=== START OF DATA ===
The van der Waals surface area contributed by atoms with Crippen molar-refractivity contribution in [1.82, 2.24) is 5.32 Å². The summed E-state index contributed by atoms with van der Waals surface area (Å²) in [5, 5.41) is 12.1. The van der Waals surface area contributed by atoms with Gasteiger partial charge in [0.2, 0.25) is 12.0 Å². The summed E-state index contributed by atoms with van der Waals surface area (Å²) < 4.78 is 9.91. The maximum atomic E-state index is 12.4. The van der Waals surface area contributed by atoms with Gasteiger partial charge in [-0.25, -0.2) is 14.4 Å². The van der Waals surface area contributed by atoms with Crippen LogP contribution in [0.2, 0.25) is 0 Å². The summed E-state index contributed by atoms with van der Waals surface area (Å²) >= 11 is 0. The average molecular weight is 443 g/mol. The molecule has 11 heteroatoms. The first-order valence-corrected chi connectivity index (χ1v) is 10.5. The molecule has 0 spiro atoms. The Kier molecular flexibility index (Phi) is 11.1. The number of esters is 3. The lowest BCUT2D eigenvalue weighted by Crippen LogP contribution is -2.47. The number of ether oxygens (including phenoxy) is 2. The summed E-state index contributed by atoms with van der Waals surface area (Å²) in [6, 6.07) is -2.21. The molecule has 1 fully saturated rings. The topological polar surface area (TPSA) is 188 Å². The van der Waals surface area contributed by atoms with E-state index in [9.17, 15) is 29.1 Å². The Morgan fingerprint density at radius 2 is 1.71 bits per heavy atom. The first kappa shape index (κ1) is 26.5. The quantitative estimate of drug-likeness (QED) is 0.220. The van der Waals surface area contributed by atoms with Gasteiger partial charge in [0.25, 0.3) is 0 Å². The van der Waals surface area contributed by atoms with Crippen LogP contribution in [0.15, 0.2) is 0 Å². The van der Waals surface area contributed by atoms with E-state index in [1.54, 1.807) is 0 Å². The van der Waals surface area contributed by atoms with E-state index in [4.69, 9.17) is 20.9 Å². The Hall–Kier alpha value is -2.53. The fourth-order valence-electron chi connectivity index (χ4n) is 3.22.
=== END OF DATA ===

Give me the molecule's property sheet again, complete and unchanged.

The van der Waals surface area contributed by atoms with Crippen molar-refractivity contribution in [1.82, 2.24) is 5.32 Å². The summed E-state index contributed by atoms with van der Waals surface area (Å²) in [5, 5.41) is 12.1. The van der Waals surface area contributed by atoms with Gasteiger partial charge in [0.2, 0.25) is 12.0 Å². The summed E-state index contributed by atoms with van der Waals surface area (Å²) < 4.78 is 9.91. The maximum atomic E-state index is 12.4. The van der Waals surface area contributed by atoms with Gasteiger partial charge in [-0.25, -0.2) is 14.4 Å². The van der Waals surface area contributed by atoms with Crippen LogP contribution in [0.2, 0.25) is 0 Å². The summed E-state index contributed by atoms with van der Waals surface area (Å²) >= 11 is 0. The average molecular weight is 443 g/mol. The molecule has 11 heteroatoms. The first-order valence-corrected chi connectivity index (χ1v) is 10.5. The molecule has 0 spiro atoms. The Kier molecular flexibility index (Phi) is 11.1. The number of esters is 3. The lowest BCUT2D eigenvalue weighted by Crippen LogP contribution is -2.47. The number of ether oxygens (including phenoxy) is 2. The summed E-state index contributed by atoms with van der Waals surface area (Å²) in [6, 6.07) is -2.21. The molecule has 1 fully saturated rings. The topological polar surface area (TPSA) is 188 Å². The van der Waals surface area contributed by atoms with E-state index in [9.17, 15) is 29.1 Å². The Morgan fingerprint density at radius 2 is 1.71 bits per heavy atom. The first kappa shape index (κ1) is 26.5. The quantitative estimate of drug-likeness (QED) is 0.220. The van der Waals surface area contributed by atoms with Gasteiger partial charge in [0.25, 0.3) is 0 Å². The van der Waals surface area contributed by atoms with Crippen LogP contribution in [0.15, 0.2) is 0 Å². The van der Waals surface area contributed by atoms with E-state index in [1.54, 1.807) is 0 Å². The van der Waals surface area contributed by atoms with E-state index in [4.69, 9.17) is 20.9 Å². The Hall–Kier alpha value is -2.53. The fourth-order valence-electron chi connectivity index (χ4n) is 3.22.